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Gaming

Xbox 360 Streams In Comcast, HBO & MLB.TV

Microsoft Corp. (Nasdaq: MSFT)'s quest to make its Xbox 360 the home's central entertainment hub took a step forward Tuesday with the addition of three video streaming services: Comcast Corp. (Nasdaq: CMCSA, CMCSK)'s Xfinity TV, HBO GO and MLB.TV.

Those services don't require a separate set-top box, but Xbox 360 users will need to subscribe to Microsoft's Xbox Live Gold service, which runs $60 per year, to get them. Customers with the Kinect accessory can navigate them with hand gestures and voice commands. Microsoft says U.S. Gold subscribers spend an average of 84 hours a month on the Xbox Live service.

Comcast's initial offering on the console is largely limited to its on-demand TV Everywhere content, including HBO fare and Streampix, its new premium-level streaming service. (See Comcast Goes OTT to Target Netflix, Hulu Plus .)

Comcast has said it will explore the addition of live TV channels on the Xbox 360 and, at least for now, is not letting customers authenticate on the separate HBO GO app, presumably because the MSO wants to keep control of the user interface. Time Warner Cable Inc. (NYSE: TWC) currently isn't allowing access, either. However, several other pay-TV providers are, including Dish Network LLC (Nasdaq: DISH), Cox Communications Inc. , Charter Communications Inc. , AT&T Inc. (NYSE: T), Verizon Communications Inc. (NYSE: VZ), Cablevision Systems Corp. (NYSE: CVC), WideOpenWest Holdings LLC (WOW) , Suddenlink Communications , Massillon Cable TV Inc. and RCN Corp.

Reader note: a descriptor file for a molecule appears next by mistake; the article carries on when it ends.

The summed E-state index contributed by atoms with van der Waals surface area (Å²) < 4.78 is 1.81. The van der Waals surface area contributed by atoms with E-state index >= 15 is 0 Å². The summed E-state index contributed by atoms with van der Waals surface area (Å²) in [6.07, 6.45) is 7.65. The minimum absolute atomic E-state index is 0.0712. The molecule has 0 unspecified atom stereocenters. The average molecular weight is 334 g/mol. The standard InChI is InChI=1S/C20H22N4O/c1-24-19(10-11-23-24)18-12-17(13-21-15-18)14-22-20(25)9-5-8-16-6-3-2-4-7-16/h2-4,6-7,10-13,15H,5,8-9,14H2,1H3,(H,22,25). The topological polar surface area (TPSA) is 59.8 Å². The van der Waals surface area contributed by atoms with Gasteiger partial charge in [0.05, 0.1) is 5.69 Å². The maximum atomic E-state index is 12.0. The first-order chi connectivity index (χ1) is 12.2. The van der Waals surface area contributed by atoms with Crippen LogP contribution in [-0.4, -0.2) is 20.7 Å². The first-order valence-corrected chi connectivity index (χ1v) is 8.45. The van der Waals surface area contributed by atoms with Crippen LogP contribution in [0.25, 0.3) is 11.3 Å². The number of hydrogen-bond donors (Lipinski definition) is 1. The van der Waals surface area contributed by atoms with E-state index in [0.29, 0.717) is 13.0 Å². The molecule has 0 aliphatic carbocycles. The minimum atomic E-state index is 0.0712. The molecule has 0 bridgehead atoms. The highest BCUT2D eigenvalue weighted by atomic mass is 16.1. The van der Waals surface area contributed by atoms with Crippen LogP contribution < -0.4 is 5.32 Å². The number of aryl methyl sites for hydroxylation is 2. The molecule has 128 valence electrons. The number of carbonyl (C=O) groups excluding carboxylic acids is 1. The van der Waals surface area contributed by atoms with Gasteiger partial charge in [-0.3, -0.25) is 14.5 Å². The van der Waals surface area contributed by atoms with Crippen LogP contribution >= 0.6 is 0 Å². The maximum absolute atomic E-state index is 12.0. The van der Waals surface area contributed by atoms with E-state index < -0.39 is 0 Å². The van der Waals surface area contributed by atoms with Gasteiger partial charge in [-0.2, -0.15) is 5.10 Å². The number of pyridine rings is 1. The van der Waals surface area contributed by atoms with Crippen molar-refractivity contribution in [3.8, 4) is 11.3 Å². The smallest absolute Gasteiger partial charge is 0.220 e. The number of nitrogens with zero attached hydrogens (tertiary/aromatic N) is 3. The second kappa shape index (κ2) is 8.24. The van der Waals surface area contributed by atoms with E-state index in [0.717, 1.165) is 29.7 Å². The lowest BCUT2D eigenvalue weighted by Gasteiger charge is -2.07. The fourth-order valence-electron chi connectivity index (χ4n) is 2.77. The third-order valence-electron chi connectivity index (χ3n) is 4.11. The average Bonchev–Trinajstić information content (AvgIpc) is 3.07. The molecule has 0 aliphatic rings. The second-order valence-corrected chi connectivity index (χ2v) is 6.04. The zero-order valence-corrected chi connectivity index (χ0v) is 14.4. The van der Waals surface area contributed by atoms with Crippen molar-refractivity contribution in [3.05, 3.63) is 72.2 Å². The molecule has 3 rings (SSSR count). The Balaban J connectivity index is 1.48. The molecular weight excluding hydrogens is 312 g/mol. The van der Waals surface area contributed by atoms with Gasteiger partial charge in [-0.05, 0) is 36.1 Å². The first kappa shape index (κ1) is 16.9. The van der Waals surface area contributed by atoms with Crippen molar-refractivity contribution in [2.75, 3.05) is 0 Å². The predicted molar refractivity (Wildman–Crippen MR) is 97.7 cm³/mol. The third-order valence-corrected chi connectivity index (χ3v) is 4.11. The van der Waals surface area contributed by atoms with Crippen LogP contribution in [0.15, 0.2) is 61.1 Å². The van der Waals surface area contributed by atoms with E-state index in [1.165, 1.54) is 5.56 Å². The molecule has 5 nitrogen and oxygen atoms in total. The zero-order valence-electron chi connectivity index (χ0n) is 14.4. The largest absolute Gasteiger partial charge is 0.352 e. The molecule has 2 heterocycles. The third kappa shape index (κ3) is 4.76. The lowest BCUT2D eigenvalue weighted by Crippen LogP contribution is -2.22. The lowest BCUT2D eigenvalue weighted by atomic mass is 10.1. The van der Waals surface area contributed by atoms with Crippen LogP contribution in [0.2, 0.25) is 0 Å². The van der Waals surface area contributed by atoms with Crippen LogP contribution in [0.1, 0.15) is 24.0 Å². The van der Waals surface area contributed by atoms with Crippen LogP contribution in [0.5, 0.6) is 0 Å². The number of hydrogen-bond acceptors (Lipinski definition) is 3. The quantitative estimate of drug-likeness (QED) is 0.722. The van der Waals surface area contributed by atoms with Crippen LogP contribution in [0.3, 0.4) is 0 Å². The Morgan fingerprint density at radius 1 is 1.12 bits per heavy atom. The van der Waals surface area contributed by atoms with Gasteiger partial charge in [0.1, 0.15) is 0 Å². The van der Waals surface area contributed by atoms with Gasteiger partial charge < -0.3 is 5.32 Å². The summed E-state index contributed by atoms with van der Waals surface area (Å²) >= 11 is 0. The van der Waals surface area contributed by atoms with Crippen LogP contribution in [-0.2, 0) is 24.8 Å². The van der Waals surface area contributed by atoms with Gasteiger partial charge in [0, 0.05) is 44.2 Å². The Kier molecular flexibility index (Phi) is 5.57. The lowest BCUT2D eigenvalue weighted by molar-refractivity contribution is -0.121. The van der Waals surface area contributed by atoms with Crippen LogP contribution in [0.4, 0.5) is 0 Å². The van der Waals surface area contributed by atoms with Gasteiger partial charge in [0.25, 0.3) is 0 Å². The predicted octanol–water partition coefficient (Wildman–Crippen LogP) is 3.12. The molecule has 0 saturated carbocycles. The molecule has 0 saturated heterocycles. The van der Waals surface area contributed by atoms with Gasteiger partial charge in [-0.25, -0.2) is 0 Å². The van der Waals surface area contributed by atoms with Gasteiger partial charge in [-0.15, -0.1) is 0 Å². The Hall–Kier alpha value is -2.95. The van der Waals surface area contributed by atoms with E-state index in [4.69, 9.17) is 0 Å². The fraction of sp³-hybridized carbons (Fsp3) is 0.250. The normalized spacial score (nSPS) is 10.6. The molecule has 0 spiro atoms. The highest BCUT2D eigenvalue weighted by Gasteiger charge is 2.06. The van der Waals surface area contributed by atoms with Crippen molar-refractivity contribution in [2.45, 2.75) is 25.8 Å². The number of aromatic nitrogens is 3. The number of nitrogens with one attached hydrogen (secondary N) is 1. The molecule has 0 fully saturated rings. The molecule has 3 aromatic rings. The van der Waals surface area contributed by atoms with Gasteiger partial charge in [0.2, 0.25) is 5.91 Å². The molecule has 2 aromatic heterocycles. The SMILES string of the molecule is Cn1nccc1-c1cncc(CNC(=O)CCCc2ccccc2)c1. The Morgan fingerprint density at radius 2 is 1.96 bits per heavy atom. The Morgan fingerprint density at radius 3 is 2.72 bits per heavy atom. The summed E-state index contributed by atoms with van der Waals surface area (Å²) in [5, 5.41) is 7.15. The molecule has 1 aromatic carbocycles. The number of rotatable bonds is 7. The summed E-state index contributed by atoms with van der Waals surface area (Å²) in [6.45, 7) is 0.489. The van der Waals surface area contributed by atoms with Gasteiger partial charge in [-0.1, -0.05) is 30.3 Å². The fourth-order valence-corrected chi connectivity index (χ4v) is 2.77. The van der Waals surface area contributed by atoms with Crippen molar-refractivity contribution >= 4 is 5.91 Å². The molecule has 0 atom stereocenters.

MLB.TV is a baseball junkie's dream, providing live access to most out-of-market Major League Baseball games (local games and Saturday afternoon games are blacked out), real-time stats, condensed games and game highlights.

Why this matters
The launch marks Comcast's first video offering on a gaming console, joining fellow U.S. pay-TV providers, Verizon and AT&T, and it's likely to mark the start of more Xfinity TV introductions on other CE platforms in the months ahead. While Comcast's current lineup is limited to VoD, Verizon offers VoD and a subset of linear TV channels, and AT&T is capable of piping in its entire U-verse TV service with the addition of a $99 hardware kit.

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— Jeff Baumgartner, Site Editor, Light Reading Cable

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